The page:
On the Topic of Post-Keynesianism

“Post-Keynesianism” has an intriguing pedigree, even by Keynesian standards. Based on what I had researched about that heterodox economic school of thought, Post-Keynesianism strives to transcend the ideological dogmatism inherent within Liberal Capitalism. It is critical of the mainstream variants of Keynesianism just as it is also skeptical of actual mainstream Neoclassical Economics in general. Its arguments uphold the desire to preserve the “General Theory” espoused by John Maynard Keynes. The belief that there are basic premises behind economics which are shared by all economic types of governance, regardless of its ideological orientation.

Granted, it does seem like an odd place to be discussing a particular variant of Keynesianism on a Blog devoted to Socialism. That was the thought I had at first while researching it as part of today’s post. But the historical record is clear about Post-Keynesianism drawing influences from Marxist interpretations of Socialism. A synthesis between Marxism and Keynesianism is probably the best way to describe Post-Keynesianism. It focuses more on “effective demand” being the determinant driver of Market, Mixed and certain low-tier Planned Economies. Command Economies, especially the variant promoted by the Work-Standard, are not included in their studies. But since the Work-Standard does in fact cover Command Economies and Planned Economies, I had to investigate Post-Keynesianism as part of my own studies into economic history in the wake of Bretton Woods.

It was repeatedly stated on various earlier posts that the death of Bretton Woods shattered the consensus regarding Keynesianism. Just as “New Keynesianism” developed in response, so too did Post-Keynesianism. Where Post-Keynesianism differed from New Keynesianism was its fixation on Kapital. There is a greater emphasis on monetary policy and how it interacts with fiscal policy and by extension economic policy. The emphasis on Kapital has led to two distinct offshoots which arose as their own separate developments, but nevertheless are related to Post-Keynesianism because of a shared intellectual lineage. Those two are “Modern Monetary Theory” (MMT) and “Monetary Circuit Theory” (MCT).  

So far in my personal studies of Post-Keynesianism, there have been topics of interest which caught my attention. One of them is the research of the Irish economist Philip Pilkington. Pilkington introduced a different way of calculating the “potential output” of an economy through a statistical and almost intuitive methodology of estimating and understanding it. He outlined this idea in a paper entitled How Far Can We Push This Thing?. Key to his research is the need to take into consideration the “capacity utilization” in relation to the GDP Rate. I had arrived at very similar conclusions, except I did so from the purview of the Work-Standard by means of the “Total Economic Potential” (TEP). Personally, the equations for the GDP Rate never accounted for the potential of the nation-state, let alone a single firm, to determine how much is capable of being created.

If there is any area which I can agree with Pilkington regarding economics, it is the proliferation of meaningless, counterproductive discussions of economics in today’s discourse. Serious research, not to mention experimentation, in most areas of economics is lacking. Monetary economics alone has proven itself to be a dearth in innovative proposals comparable to those promoted by the Work-Standard. Part of this has to do with the unwillingness of most economists from different schools of thought to apply a holistic analysis of any economy. It is a lot easier to focus on one specific area of an economy than the entire economy. Moreover, it also does not help that Parliamentarian governance deters such attempts at deeper understanding due to the prevalence of opposing parties and lobbying groups with vested interests in the implementation of governmental policies.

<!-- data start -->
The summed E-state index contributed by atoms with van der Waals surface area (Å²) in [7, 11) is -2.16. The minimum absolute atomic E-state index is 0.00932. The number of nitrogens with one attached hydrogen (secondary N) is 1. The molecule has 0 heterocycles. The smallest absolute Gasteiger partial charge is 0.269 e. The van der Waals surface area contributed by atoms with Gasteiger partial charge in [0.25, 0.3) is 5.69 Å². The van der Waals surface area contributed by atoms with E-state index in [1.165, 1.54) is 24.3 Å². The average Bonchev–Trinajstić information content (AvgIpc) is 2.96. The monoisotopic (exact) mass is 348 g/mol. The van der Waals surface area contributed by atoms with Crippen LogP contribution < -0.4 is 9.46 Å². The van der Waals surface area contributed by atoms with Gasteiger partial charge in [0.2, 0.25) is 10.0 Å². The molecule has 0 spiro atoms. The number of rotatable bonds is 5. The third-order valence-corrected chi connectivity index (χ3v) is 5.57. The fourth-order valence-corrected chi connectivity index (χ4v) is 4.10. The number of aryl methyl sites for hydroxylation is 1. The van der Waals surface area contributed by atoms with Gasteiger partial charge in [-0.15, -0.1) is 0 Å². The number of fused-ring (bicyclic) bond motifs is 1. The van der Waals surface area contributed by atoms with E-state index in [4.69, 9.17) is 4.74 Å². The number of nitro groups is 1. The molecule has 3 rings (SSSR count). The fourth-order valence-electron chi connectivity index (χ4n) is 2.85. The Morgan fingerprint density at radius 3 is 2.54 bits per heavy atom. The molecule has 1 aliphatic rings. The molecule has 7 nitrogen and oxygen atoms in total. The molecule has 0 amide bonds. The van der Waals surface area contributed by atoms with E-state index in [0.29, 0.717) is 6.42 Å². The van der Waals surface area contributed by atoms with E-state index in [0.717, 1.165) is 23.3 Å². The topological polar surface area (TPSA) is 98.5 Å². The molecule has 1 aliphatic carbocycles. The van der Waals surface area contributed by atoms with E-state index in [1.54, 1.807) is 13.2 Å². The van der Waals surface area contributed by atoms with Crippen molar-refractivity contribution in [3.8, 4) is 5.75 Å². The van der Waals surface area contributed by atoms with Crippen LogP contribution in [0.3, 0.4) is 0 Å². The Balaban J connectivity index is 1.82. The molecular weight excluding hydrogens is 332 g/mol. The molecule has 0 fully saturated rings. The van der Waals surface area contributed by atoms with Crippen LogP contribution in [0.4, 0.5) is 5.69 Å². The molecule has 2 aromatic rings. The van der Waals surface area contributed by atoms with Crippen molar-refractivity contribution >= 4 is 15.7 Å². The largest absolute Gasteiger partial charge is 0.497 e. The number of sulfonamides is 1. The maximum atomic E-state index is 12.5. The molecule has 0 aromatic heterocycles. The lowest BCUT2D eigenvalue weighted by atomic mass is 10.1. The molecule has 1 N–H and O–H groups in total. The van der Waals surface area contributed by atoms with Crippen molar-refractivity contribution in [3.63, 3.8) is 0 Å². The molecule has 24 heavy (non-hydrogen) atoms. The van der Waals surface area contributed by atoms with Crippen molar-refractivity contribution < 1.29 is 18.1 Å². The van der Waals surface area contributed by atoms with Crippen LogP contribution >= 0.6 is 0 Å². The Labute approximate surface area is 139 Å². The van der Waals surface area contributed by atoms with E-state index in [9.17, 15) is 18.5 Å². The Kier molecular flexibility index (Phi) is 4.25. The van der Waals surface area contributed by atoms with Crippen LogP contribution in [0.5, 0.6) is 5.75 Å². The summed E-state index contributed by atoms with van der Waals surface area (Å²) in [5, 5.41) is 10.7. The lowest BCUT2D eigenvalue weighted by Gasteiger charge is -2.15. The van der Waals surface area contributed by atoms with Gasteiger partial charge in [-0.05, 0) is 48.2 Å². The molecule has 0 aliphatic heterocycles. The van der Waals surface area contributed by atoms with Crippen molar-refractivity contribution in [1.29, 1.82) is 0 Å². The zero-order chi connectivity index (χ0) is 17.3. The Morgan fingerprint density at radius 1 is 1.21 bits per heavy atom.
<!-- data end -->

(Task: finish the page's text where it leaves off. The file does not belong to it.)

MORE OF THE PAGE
Where I ultimately differ from Pilkington—and this is an important issue in regards to any form of Keynesianism—is whether we can go beyond Fiat Currencies pegged to Debt. It is obvious to me that there his ideas are more resonant with MMT than the Work-Standard, even if the intentions regarding both are mutually separate and even opposed in numerous areas. Even so, I am convinced that there is something to be inferred from Pilkington’s research in regards to Post-Keynesianism. His writings alone have advocated for the need to go beyond the Liberal Capitalist conception of economic theory as it is generally understood in universities, think tanks, financial markets, commercial firms and governmental bodies. That is at least one other thing which I can sympathize with. 
Pilkington does maintain a blog, Fixing the Economists, where he has disseminated his ideas for the past decade. I am mentioning his blog here because there is a body of research which I would like to explore on my own personal time outside of my own Blog. Even though Pilkington’s blog has not been updated for over a year now, I am still of the belief that supporting other heterodox economic theories favorable to the Work-Standard is important. 

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